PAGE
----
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Pro-Kremlin party piles pressure on Medvedev's government, asks for resignations

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Russian Prime Minister Dmitry Medvedev addresses the State Duma, lower parliament chamber, during an annual report in Moscow on Wednesday, April 17, 2013. Parliament speaker Sergei Naryshkin listens at the background.(AP Photo/RIA Novosti, Dmitry Astakhov, Government Press Service)The Associated Press

The leader of the main Kremlin party in Russia's parliament said Wednesday that he hopes some government ministers will resign because they are unfit for their jobs.

Vladimir Vasilyev's attack on Prime Minister Dmitry Medvedev's government came two hours after a news website showed President Vladimir Putin threatening to dismiss unseen people. The video appeared to have been taken at a meeting on Tuesday attended by government ministers.

The website, Life News, is reported to enjoy close links with the Kremlin and is well-known for leaking documents and videos that appear to have come from authorities.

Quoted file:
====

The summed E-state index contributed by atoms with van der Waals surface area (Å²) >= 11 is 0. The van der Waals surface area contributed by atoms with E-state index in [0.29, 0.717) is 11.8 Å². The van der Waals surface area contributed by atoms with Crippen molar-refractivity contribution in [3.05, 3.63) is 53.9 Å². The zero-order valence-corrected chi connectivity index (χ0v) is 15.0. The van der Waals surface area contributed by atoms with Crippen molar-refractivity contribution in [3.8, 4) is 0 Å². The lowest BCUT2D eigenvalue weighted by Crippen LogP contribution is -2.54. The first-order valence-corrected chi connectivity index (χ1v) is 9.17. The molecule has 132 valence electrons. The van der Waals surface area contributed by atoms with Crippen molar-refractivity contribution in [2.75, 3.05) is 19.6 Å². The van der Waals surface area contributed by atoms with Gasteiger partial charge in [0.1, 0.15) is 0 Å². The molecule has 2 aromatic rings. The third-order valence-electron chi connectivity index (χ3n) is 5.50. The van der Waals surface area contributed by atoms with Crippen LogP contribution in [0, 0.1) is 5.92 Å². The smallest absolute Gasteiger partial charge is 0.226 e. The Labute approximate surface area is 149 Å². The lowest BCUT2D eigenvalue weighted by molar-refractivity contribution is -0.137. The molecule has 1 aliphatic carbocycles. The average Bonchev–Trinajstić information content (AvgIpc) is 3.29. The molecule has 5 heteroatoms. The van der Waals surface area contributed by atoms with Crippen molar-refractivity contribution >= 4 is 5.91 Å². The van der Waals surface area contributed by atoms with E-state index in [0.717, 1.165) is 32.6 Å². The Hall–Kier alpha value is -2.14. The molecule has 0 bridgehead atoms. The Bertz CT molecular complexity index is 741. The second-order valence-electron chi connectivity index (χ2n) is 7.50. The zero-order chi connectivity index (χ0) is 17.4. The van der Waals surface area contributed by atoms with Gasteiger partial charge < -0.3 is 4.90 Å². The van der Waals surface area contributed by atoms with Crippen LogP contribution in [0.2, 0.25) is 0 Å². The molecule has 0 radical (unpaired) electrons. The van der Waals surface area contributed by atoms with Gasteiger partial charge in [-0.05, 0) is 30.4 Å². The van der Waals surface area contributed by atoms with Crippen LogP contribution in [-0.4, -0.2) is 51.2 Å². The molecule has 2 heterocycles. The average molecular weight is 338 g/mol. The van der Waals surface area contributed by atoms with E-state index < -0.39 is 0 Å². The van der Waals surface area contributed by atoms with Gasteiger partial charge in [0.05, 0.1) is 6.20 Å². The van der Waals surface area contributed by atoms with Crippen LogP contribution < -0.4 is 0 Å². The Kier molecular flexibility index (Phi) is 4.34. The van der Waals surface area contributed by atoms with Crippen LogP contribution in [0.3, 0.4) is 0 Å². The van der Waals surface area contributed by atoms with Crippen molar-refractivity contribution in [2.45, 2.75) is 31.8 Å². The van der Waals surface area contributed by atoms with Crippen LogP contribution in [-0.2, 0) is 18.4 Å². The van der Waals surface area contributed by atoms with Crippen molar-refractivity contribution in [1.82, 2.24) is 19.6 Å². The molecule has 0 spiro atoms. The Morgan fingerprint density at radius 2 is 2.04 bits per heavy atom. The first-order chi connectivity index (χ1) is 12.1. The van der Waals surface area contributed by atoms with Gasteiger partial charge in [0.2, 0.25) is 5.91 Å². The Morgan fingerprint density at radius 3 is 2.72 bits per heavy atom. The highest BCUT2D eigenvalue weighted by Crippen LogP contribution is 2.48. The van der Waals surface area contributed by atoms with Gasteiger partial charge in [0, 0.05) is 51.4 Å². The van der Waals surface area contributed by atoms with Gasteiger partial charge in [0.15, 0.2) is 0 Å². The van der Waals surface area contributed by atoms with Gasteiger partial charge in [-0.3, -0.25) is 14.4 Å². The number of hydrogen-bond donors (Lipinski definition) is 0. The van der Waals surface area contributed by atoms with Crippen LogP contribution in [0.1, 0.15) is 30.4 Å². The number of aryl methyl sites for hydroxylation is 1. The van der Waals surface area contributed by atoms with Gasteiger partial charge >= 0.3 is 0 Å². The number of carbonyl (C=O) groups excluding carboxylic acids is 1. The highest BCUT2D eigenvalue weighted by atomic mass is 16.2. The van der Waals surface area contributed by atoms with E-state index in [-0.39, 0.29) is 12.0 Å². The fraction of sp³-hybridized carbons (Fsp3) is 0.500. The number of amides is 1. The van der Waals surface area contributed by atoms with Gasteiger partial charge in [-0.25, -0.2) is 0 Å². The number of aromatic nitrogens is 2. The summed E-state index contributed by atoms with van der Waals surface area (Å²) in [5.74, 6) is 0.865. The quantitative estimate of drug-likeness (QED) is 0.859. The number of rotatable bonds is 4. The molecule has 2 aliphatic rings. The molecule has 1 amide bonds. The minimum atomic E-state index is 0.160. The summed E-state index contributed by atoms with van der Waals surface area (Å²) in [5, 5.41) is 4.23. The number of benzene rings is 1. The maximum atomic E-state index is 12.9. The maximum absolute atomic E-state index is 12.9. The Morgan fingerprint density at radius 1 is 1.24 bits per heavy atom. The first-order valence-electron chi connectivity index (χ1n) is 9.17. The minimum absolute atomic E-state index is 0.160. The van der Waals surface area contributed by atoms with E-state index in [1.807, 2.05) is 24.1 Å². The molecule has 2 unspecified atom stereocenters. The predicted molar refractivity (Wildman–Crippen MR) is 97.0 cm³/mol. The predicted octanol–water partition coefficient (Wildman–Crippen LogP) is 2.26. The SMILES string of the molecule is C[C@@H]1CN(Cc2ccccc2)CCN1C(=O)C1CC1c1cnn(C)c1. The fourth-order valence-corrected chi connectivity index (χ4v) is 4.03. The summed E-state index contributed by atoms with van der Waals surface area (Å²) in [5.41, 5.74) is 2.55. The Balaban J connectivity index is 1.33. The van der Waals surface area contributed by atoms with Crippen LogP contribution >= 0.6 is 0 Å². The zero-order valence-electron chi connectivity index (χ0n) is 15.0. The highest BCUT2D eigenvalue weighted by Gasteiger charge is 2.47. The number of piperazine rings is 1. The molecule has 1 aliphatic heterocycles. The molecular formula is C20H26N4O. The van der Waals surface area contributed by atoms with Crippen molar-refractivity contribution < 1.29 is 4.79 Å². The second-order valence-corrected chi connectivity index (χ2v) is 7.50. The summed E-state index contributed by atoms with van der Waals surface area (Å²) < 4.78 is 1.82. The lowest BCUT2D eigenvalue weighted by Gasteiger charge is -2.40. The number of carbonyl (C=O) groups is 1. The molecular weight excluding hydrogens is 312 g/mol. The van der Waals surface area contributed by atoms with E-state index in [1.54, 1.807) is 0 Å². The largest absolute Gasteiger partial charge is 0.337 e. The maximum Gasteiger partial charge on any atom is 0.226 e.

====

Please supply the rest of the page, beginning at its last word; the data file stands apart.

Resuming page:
"It's either me who does an inefficient job or all of you are doing a bad job and you have to go. I have to tell you that at the moment I'm inclined toward the latter option," Putin said in the video, which was also aired on state television.

Putin's spokesman Dmitry Peskov told news agencies later on Wednesday that the president's outburst was directed at several regional governors who were also at that meeting, not government ministers.

Medvedev and his government on Wednesday faced a grilling in the parliament from opposition as well as pro-Kremlin factions. Vasilyev, who chairs the United Russia party faction in the lower house, said its relations with the education minister are "not working out" and called for resignations without giving names.

"We hope that in the government, too, people will start handing in their resignations because they will realize they're unfit for the job — that's natural," he said, referring to a recent wave of resignations from the parliament inspired by corruption scandals.

Vasilyev also berated Medvedev's government for submitting bills to the parliament without consulting lawmakers first.

Medvedev is the leader of United Russia. Putin formerly led United Russia but currently has no affiliation with it.